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  • Overall
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Startlingly Unexpected

I wasn't expecting this to be as good as it is. I expected sterile and dry but well researched. What I got was well researched but unexpectedly absorbing and fascinating. Time well spent.

1 of 2 people found this review helpful

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  • Michael
  • Berkeley, CA, USA
  • 08-03-13

No money in atheism

Where does The Swerve rank among all the audiobooks you’ve listened to so far?

I came away from this book with the same question I always ask. Why hasn't mankind cast off the belief in a creator "god"? The answer I am coming to is that there is no financial profit to be made in atheism. The jet setting popes, rabbis, mullahs, and evangelical preacher all attest to the financial success of any religion. Getting a group of atheists together is meaningless. What would we discuss? Talking about the absence of belief is a very short conversation.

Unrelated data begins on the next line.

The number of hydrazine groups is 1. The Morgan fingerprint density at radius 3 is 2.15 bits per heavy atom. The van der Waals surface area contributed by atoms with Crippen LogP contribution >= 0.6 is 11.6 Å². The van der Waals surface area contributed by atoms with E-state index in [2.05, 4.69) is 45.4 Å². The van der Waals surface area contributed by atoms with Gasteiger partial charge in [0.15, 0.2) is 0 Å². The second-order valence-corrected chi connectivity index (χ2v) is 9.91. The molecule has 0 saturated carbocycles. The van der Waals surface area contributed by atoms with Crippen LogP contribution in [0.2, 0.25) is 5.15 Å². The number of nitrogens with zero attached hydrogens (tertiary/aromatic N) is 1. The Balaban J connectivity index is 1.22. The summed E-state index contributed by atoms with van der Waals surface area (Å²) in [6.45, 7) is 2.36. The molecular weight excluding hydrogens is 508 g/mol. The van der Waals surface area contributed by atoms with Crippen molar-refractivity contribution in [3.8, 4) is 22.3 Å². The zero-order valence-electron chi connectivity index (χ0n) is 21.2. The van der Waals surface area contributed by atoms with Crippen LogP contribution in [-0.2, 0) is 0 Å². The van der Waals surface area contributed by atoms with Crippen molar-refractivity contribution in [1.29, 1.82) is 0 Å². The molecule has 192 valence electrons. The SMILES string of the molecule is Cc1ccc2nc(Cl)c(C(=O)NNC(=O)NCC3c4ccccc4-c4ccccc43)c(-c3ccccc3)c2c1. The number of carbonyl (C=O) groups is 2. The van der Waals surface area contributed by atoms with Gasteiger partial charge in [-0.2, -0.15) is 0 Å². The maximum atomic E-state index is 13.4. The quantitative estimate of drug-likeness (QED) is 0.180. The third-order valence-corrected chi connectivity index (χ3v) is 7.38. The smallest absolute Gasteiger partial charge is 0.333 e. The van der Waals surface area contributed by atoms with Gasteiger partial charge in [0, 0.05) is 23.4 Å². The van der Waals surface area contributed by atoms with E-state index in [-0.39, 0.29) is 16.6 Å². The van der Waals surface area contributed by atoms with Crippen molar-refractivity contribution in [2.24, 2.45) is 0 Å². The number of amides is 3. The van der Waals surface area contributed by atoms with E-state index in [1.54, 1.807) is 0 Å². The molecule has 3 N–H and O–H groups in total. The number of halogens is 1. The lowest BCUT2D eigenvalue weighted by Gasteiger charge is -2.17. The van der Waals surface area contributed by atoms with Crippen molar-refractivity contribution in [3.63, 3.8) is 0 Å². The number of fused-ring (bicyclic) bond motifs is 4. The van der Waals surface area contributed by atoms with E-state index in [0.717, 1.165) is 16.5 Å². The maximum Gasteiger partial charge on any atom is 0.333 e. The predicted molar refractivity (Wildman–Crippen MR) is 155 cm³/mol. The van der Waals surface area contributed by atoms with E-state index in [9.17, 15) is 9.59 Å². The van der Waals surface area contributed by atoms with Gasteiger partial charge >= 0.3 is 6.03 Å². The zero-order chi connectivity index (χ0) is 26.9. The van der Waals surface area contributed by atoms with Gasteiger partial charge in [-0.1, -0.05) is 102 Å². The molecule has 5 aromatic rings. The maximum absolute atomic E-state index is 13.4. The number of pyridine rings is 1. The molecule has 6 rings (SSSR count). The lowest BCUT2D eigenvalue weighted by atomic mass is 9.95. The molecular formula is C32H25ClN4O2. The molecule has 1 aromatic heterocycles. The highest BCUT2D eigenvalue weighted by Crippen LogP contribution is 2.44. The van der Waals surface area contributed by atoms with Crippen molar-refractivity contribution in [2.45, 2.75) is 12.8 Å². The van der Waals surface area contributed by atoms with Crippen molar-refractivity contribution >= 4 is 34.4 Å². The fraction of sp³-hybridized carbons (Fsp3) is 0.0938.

2 of 4 people found this review helpful

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  • Gerald
  • YAKIMA, WASHINGTON, United States
  • 07-10-13

Great Book

Would you listen to The Swerve again? Why?

I've listen to Swerve twice; I even bought the hard copy of the book.

What about Edoardo Ballerini’s performance did you like?

Great voice; keeps you captivated and interested.

Was this a book you wanted to listen to all in one sitting?

Yes, I even had my friends listen to certain parts.

Any additional comments?

Great Book, time well spent.

1 of 2 people found this review helpful

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  • Brandon
  • SAN LUIS OBISPO, CA, United States
  • 06-29-13

Fascinating History of Manuscripts and Thought